20 September 2011

fat of the land / chk chk chkens

As my life has taken a turn in the direction I've always wanted to see it go, I'm updating my blog to reflect that (at least a bit). Instead of confusing myself by starting some kind of side-project blog, I'm just tossing Fat of the Land content right on in here. Heavy Aura / Fat of the Land is basically a crossover blog. I'll focus, however loosely, on my burgeoning experiences as a very small scale yardfarmer, while taking the opportunity to reflect on being fat and mentally ill while farming, being queer while farming, and raising a kid during all of this, too. I'll post about what I'm doing, as I usually do, from a body positive/FA sort of perspective, but there'll be stuff about cleaning up this property (today my partner and kid found an old iron weather vane!) and raising chickens and battling tit sweat, too.

Basically, how will I effect my efficiency? Can I succeed at this with falling apart? How will a transition from a college-town environment to rural living feel (being too close to other people stresses me out, and I feel freer here to move around my house and my yard; however, going into town can be difficult, as I feel like my physical presence garners more notice)? While moving out of town has removed many stressors from my life, it's also cut out most of the social interaction I actually did enjoy engaging in on a semi-regular basis.

I guess take heed, however, if you're staunchly against the use of animals in various aspects of agriculture. My personal goal is that all the animals I raise will be treated with love and thoughtfulness during their living days, and appreciated for the bounty they provide whether as a dairy animal, egg layer, or meat producer.

SO NOW ON TO THE CHICKENS

I lucked into finding a trio of pullets (young hens, not yet laying) and a cockerel for a mere 25 dollars via Craigslist. The seller was a nice guy who is a former Ag student at the local University. The birds, two Welsummers (Padma and Parvati), a Speckled Sussex/possible Barred Plymouth Rock cross (Minerva), and the Ameraucauna/Barred Plymouth Rock cockerel (Fudge), were in great physical condition.

Sadly, Padma lost her wee life to some sort of misadventure (most likely stress-induced). After several calls to the local Ag Extension Agency, we've determined it would be prudent to treat everyone for coccidiosis just to be sure. From now on, we'll probably make it a practice to treat all new animals for this shitty little parasite upon arrival. The medicine is a little pricey (about 23 bucks a pack), but because our flock is so small, it will last us quite a long time.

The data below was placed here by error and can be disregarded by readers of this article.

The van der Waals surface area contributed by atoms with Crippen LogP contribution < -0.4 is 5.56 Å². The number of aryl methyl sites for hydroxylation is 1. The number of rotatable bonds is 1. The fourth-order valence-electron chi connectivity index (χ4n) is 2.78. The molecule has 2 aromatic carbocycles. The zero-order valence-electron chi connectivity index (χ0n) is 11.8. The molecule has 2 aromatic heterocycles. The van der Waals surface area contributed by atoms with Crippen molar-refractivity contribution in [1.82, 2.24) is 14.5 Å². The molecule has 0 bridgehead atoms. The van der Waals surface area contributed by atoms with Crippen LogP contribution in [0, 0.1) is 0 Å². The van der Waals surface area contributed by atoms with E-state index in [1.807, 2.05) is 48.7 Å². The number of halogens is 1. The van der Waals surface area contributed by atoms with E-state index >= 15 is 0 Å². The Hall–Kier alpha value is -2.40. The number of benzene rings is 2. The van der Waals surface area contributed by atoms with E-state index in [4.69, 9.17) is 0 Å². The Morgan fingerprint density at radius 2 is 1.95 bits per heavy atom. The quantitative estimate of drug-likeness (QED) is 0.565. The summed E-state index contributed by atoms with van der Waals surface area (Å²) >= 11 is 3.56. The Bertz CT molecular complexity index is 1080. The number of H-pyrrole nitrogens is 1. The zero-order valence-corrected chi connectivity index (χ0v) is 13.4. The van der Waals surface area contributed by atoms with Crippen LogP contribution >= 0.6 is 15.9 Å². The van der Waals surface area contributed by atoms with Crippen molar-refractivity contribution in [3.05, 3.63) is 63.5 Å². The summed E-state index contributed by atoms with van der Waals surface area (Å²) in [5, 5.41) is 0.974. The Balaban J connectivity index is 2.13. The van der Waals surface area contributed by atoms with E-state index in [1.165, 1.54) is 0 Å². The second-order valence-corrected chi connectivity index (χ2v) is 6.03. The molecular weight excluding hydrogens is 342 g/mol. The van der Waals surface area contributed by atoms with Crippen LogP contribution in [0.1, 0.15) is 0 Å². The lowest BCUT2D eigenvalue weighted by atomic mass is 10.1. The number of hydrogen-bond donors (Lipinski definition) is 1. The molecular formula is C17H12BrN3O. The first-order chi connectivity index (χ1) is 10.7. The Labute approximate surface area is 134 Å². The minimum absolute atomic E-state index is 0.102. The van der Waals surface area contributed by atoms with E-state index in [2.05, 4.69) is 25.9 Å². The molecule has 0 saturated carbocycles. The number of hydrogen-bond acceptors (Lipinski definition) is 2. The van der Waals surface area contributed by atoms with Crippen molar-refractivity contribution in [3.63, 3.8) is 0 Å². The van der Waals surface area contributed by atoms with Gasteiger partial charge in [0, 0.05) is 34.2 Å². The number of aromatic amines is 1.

So far, the Welsummers and the cockerel have been much more susceptible to flipping their shit than the comparably stalwart Minerva. Hopefully we can manage their stress a little better now that we have the basic lay out of the coop set up. We have a lot of predators in the area, so we've been adding fencing and reinforcing things a lot. We're probably going to have to do some further winterizing.

The common thread in the breeds represented in our birds is that they dual wield (ie they're dual purpose breeds). The hens are good layers as well as good growers, so once their egg production decreases significantly, they can be stew-pot bound. Any chicks we have are likely to be good growers, and so we can raise them to a slaughter weight fairly economically.

Our coop is a modification of an existing three-part outbuilding on the property. There was already a little yard with a shelter: we just increased the amount/height of fencing, and fixed up the inside of the shed. The biggest mod to the shed was the addition of the doors in front to close it off (originally it was open). We found the doors stuck in the barn (the property also has small barn!) just begging to be used.
 The right-hand door opens, while the left hand door is fixed (and will need to be reinforced as the weather gets colder).

Ideally, I'd like to lower the top shelves to mod out as laying boxes/roosting spots, and use the lower shelves as a base for a roof-within-a-shed. My thought is that attaching a "roof" with hinges above the roost and nesting boxes will help conserve heat in the winter, while in the summer allowing for more air circulation when raised. 

Not pretty, like this palace at The Fancy Farmgirl, but serviceable. The CDs strung on fishing wire confuse hawks and hopefully convince them to leave our birds alone.

Found-wood roost at bottom, rudimentary ramp to upper level shelves. Shelves to be lowered ASAP. Also, this was prior to adding bedding.

Shade/rain shelter outside.

Adding the top of the "wall."
 Cluck cluck for now.

4 comments:

  1. Is that a !!! reference I detect? Good god, I love you.

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  2. Sure is. ;) Luckily I have discovered that the only way I can reply to comments is via the Disqus e-mail alert system. This is getting ridiculous. ;___:

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  3. Beej LeSweete22/9/11 3:38 PM

    I love the new direction in/off the internet and wish you success boo! That looks so damn hard, fun and rewarding..

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  4. It can be really hard, but for me, it's a lot less hard for me than stuff like ... driving or, uh, being in public? Isn't that weird? I'm weird. People are so weird. <3

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